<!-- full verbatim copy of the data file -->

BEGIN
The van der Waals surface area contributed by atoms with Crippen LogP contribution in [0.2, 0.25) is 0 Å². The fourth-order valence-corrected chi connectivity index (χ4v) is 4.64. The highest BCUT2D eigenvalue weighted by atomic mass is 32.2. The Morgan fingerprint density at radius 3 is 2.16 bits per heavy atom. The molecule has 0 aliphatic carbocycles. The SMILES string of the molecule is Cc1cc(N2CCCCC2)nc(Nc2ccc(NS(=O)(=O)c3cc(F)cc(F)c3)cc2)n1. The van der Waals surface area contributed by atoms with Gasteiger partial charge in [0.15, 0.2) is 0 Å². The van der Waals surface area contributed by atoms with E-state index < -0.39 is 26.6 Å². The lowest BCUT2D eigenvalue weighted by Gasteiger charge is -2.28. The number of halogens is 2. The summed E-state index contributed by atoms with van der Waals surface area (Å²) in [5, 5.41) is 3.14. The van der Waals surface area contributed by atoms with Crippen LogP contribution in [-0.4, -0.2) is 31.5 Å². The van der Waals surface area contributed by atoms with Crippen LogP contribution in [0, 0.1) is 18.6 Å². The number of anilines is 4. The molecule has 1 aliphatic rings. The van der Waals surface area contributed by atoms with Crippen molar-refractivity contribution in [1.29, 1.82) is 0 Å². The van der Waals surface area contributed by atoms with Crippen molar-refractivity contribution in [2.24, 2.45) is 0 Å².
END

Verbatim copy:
The van der Waals surface area contributed by atoms with Crippen LogP contribution in [0.2, 0.25) is 0 Å². The fourth-order valence-corrected chi connectivity index (χ4v) is 4.64. The highest BCUT2D eigenvalue weighted by atomic mass is 32.2. The Morgan fingerprint density at radius 3 is 2.16 bits per heavy atom. The molecule has 0 aliphatic carbocycles. The SMILES string of the molecule is Cc1cc(N2CCCCC2)nc(Nc2ccc(NS(=O)(=O)c3cc(F)cc(F)c3)cc2)n1. The van der Waals surface area contributed by atoms with Gasteiger partial charge in [0.15, 0.2) is 0 Å². The van der Waals surface area contributed by atoms with E-state index < -0.39 is 26.6 Å². The lowest BCUT2D eigenvalue weighted by Gasteiger charge is -2.28. The number of halogens is 2. The summed E-state index contributed by atoms with van der Waals surface area (Å²) in [5, 5.41) is 3.14. The van der Waals surface area contributed by atoms with Crippen LogP contribution in [-0.4, -0.2) is 31.5 Å². The van der Waals surface area contributed by atoms with Crippen LogP contribution in [0, 0.1) is 18.6 Å². The number of anilines is 4. The molecule has 1 aliphatic rings. The van der Waals surface area contributed by atoms with Crippen molar-refractivity contribution in [1.29, 1.82) is 0 Å². The van der Waals surface area contributed by atoms with Crippen molar-refractivity contribution in [2.24, 2.45) is 0 Å².